Ironing the wash/laundry before electric irons and steam irons
Ironing in the past was a much more major job than it is today. There was a lot of it because there were no crease-resistant fabrics; every item had to be made just the right dampness because there were no steam irons; and as there was no electricity to heat the irons or control their temperature, this had to be done manually from a coal fire. This page describes the irons and explains and illustrates the process of ironing at the time.
Ironing day: Tuesday
Ironing Monday's laundry, was always a task for Tuesday when I was growing up in the early 1900s. So it was in my grandmother's Victorian times and so it continued in some households at least into the 1950s.
There were two main reasons.
- Ironing was such time-consuming work that there was no time for cooking, and the left-overs from the Sunday roast could still make a good meal on Tuesday.
- If managed carefully, there was still a suitable amount of dampness left in from the Monday wash to make ironing easier.
The right dampness for ironing
It was quite a skill to get the washing to the right dampness for ironing, because if it was too dry, the creases wouldn't iron out. Yet if it was too wet, the washing creased again immediately afterwards.
The washing had always been carefully folded and rolled up on Mondays so that the dampness would spread evenly through it by the next day. If, when it came to do the ironing, my mother thought the washing too dry, she would 'damp it down' by sprinkling it all with water. This, though, was less effective than Monday's damping down because the dampness did not spread evenly through the washing.
The irons, sometimes called 'smoothing irons' were made of cast iron. There were two sorts. Both needed to be heated, but the heating was done differently.
The 'flat iron' and, as its name implies, it was not deep - see the first of the following pictures. They came in pairs, so that one could be in use while the other was heating up.
Flat irons had to be heated on the kitchen range by placing their flat faces close up against the bars, as shown in the picture.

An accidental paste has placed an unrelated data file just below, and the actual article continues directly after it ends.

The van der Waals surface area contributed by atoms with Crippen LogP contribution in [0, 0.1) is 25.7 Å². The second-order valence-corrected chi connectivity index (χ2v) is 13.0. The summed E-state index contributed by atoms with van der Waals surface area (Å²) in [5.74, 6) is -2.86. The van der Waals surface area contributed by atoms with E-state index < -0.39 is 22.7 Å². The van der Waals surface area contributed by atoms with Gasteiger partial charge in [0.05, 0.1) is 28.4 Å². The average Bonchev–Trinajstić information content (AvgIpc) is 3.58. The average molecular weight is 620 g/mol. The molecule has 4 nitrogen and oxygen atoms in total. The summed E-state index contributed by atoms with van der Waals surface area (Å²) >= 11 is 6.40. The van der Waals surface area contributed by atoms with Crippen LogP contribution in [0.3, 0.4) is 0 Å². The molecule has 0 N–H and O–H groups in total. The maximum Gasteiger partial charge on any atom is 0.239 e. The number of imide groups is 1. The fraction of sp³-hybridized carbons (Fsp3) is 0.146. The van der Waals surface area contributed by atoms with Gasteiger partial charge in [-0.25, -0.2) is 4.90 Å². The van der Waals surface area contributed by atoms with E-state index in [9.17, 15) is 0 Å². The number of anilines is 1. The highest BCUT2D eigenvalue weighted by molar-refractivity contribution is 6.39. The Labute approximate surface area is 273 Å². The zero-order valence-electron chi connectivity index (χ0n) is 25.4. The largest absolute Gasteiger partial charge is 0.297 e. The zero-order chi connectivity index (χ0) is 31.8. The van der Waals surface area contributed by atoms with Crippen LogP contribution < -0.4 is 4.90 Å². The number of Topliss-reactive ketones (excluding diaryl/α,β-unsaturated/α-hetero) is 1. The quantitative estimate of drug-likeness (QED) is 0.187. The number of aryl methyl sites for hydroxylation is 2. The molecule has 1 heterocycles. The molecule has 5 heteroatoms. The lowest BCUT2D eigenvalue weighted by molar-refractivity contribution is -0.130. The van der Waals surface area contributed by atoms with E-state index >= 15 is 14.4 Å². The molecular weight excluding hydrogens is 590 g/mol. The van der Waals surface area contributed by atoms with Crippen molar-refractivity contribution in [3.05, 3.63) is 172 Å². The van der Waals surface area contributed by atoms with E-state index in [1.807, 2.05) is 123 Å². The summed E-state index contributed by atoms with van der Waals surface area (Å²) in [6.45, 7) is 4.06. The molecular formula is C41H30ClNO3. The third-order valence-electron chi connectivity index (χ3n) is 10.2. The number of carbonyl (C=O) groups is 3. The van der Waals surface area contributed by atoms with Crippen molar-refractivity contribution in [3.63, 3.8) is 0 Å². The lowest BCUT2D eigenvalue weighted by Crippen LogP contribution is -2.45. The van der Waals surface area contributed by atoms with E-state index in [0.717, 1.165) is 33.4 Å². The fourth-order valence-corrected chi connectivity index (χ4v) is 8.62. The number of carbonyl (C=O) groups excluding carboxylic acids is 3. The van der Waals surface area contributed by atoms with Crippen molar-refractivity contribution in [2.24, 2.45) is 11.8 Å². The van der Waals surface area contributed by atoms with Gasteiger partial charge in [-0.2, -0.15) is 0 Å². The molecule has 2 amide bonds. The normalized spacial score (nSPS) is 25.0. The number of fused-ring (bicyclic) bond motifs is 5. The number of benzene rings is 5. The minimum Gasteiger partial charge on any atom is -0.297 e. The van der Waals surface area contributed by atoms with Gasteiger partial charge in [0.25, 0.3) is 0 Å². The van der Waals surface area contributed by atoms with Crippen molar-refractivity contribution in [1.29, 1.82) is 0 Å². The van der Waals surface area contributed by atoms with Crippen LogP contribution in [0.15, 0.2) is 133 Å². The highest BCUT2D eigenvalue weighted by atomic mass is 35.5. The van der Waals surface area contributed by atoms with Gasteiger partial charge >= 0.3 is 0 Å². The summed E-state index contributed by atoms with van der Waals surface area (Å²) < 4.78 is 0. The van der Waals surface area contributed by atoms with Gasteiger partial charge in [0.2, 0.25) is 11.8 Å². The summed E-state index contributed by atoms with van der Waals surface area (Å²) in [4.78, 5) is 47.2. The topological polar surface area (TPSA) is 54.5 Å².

The 'box iron' was hollow - see the following picture. Inside was a specially shaped piece of clay, which was known as a 'slug' which supplied the heat. There was always a pair of slugs to every iron, so that one could be in use while the other was heating up.
Slugs were heated by putting them right into the fire. Once a slug was hot, it was removed with a specially shaped long hook and placed inside the iron.
Testing the temperature of the irons
There were of course no thermostats for these irons. My mother would test the temperature, either by putting it close to her cheek or by licking her finger and touching the hot surface to see how quickly it went "psh" as the wet from her finger evaporated.
Fortunately as the items for ironing were all natural fibres, they did not sizzle and melt at relatively low heat temperatures, but they could still scorch if the irons were too hot.
The ironing board: the kitchen table
My mother, like all the other women I knew, always did her ironing on the table in the kitchen. The full width of the table was particularly useful for ironing sheets and table cloths.
My mother protected the table with an old blanket folded into several layers with an old sheet on top, kept specially for ironing.
Stands for hot irons
As the whole of the iron got heated, not just the bottom surface, it had to be placed where it couldn't cause burning while the clothes etc were being positioned. My mother always used a bar of household soap which she placed the iron on. The soap apparently made the iron glide more easily while also keeping the intense heat of the iron off the old sheet.
There were of course shop-bought iron stands, as shown in photos, but a bar of Sunlight soap served the purpose well.
Keeping handles cool
As the irons got really hot, the iron handle, being cast iron, did too. So a cloth had to be wrapped round the handles while the irons were used.
Wooden handles did not get hot so quickly, but a cloth was still useful to wipe away any soot that found its way onto the iron from the burning coals.
Airing after ironing
In the summer, after the washing had been ironed, it would be put out into the garden again to air, and the smell that came from it was wonderful. It was really lovely to get into bed between clean sheets that had been washed at home and dried outside in the sun and wind.
In the cold and damp of winter, the ironing would be aired indoors, in the same way as the washing was dried in bad weather.
Ironing was hot work, because the kitchen range had to be kept hot enough to heat the irons. It was also steamy work which made it all the more exhausting, and there was a lot of it because there were no crease-resistant fabrics.
So although Tuesday's ironing was probably not as tiring as Monday's washdays, my mother still couldn't manage to do cooking. So Tuesday dinner [lunch] saw the last of the Sunday roast in the form of sliced cold meat, with mustard pickle and bubble and squeak made from Sunday's vegetables.